Incumbent lawmakers plan cushy lobbying gigs

representing Cheri Bustos (D-Ill.), who has also decided not to run for another term, could be one of them. She had conversations with Akin Gump Strauss Hauer & Feld, according to two Democratic lobbyists. Bustos’ spokesperson told POLITICO that the MP has not yet made a final decision on her next steps, but has “had conversations with a wide range of organizations in many different sectors.” Bustos still intended to complete his term, the spokesman said.

Those heading for the exits follow a rich history of former lawmakers enjoying their public service in Washington. Rules exist to prevent lawmakers from exerting undue influence on their former colleagues, but few prevent them from selling their experience to potential employers.

Former lawmakers are prohibited from directly lobbying their former colleagues during a “cooling-off period” that lasts one year for House members and two years for senators.

However, they can start advising their clients (except foreign political parties and governments intending to influence the government) immediately. In this capacity, they can offer advice on the inner workings of their Congressional conference, a more personal understanding of members’ specific interests, and access to their contact list.

This type of advice is called “shadow lobbying,” said Jeff Hauser, founder of the Revolving Door Project, a group focused on corporate and federal government influence. Hauser said there were few enforcement mechanisms for those congressional rules beyond the press.

Beyond Bustos, it’s unclear if any of the members in current talks with lobbying firms will leave Congress before their Jan. 3 term ends. If they do, it could complicate the Democratic Party’s efforts to advance a number of flawed legislative initiatives.

A spokesperson for Akin Gump declined to comment. Butterfield and Kind’s aides did not return requests for comment. Neither did a representative from McGuireWoods. Angelo Kakolyris, a spokesperson for Squire Patton Boggs, said he was unaware of the conversations with Kind, but noted, in a statement, “we always talk to people and generally don’t comment. not recruiting efforts”.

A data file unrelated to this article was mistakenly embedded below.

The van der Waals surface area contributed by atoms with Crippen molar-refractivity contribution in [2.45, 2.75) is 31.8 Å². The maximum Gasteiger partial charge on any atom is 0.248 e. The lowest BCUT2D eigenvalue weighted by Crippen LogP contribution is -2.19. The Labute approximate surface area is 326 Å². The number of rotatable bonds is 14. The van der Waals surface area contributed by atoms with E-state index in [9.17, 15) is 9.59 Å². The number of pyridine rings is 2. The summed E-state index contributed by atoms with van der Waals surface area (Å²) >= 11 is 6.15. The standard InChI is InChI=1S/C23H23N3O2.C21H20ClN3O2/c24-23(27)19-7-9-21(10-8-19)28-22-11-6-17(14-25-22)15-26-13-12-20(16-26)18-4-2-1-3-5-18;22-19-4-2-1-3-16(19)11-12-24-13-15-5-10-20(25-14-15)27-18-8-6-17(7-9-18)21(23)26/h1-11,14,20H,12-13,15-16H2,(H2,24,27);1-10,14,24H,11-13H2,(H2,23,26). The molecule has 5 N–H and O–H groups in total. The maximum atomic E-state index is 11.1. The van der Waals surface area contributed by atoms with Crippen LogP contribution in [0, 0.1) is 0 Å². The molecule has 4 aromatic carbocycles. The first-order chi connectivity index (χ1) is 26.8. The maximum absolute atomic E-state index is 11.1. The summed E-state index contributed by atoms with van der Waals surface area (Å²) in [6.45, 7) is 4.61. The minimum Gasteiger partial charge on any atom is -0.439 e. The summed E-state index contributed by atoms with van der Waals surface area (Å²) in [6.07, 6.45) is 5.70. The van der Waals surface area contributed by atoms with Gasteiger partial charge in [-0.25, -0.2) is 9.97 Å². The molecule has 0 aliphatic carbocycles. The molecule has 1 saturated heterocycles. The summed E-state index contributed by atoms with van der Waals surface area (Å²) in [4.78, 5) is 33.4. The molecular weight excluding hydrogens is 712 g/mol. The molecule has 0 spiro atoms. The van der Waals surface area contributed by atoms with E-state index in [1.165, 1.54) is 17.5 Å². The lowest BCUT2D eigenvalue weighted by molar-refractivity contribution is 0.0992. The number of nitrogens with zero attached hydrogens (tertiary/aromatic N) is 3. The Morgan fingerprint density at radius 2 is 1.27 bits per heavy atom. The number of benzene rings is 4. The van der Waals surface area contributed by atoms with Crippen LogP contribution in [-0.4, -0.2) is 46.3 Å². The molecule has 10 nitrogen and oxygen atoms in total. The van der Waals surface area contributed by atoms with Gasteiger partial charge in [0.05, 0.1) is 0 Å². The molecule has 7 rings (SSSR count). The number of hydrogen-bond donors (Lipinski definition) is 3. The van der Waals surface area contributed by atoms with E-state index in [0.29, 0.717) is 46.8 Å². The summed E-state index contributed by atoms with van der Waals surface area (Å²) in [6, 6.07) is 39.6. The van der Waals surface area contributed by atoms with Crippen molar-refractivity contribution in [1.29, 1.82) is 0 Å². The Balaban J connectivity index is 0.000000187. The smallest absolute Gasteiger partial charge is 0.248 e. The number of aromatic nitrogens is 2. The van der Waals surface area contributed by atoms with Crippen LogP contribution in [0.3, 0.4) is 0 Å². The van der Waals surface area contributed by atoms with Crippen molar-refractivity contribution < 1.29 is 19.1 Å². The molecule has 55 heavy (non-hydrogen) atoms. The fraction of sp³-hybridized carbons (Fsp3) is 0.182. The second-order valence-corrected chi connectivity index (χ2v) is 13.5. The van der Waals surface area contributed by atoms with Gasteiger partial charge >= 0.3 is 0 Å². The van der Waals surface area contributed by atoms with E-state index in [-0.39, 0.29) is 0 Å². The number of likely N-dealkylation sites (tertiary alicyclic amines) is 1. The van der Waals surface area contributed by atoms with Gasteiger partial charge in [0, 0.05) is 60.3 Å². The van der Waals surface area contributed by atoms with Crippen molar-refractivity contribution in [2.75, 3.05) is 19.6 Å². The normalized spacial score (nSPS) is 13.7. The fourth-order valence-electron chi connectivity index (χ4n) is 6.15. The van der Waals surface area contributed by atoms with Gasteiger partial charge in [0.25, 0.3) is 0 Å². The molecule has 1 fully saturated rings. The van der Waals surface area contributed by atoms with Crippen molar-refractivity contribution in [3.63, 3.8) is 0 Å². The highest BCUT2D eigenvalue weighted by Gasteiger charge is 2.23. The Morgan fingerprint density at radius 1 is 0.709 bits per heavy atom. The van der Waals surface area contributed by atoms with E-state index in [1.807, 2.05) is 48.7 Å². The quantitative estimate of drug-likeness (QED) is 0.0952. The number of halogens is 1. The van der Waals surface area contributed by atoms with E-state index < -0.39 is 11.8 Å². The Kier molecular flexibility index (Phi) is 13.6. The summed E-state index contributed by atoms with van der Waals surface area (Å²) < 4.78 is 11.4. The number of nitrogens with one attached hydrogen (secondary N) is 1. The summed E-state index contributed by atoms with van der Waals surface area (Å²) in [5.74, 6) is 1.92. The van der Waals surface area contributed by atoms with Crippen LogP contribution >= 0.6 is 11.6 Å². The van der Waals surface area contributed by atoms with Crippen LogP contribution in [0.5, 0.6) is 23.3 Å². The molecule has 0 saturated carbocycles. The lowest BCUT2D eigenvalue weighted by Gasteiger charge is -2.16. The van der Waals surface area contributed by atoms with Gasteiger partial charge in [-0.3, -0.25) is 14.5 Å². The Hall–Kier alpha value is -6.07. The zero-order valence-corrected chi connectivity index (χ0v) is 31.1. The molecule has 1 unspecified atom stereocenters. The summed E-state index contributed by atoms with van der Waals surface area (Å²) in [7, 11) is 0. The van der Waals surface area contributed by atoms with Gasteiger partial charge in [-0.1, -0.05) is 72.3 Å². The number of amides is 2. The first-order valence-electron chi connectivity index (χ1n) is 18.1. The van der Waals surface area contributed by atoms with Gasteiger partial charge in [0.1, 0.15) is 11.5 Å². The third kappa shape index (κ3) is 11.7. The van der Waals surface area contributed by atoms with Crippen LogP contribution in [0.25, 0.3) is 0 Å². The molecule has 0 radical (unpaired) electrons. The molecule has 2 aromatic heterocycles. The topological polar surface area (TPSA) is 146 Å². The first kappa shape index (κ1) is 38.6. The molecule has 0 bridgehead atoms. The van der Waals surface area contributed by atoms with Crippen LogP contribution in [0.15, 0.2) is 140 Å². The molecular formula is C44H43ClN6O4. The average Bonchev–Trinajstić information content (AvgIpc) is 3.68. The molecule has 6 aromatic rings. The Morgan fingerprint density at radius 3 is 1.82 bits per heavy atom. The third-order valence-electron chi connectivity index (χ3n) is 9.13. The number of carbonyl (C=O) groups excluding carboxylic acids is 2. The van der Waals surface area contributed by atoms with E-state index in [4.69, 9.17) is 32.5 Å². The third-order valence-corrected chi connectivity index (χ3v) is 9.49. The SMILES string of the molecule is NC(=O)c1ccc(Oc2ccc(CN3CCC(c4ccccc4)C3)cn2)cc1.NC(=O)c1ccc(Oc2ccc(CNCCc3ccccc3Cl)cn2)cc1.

At least one member of the current 117th Congress has already walked through the revolving door. Former Democratic Representative Filemon Vela, now at lobbying firm Akin Gump Strauss Hauer & Feld, resigned from Congress earlier this year, triggering a special election in his Texas district. Soon after, he registered under the Lobbying Disclosure Act to lobby for the Corpus Christi Port Authority, among other clients.

For lobbying firms, former legislators offer a special draw above core staffers because of their unique connections and insight. Butterfield, a former chairman of the Congressional Black Caucus, was first elected to the House in 2004 and currently sits on the energy and commerce panel. Kind, who sits on the powerful Ways and Means Committee, has been in office since 1997.

“The greatest value for lawmakers joining the companies is simply the cache,” said one Democratic lobbyist. “The name and header that helps sell new customers.”

Members could also have relationships with businesses in their district or state — and could be turned into potential customers, the lobbyist said.


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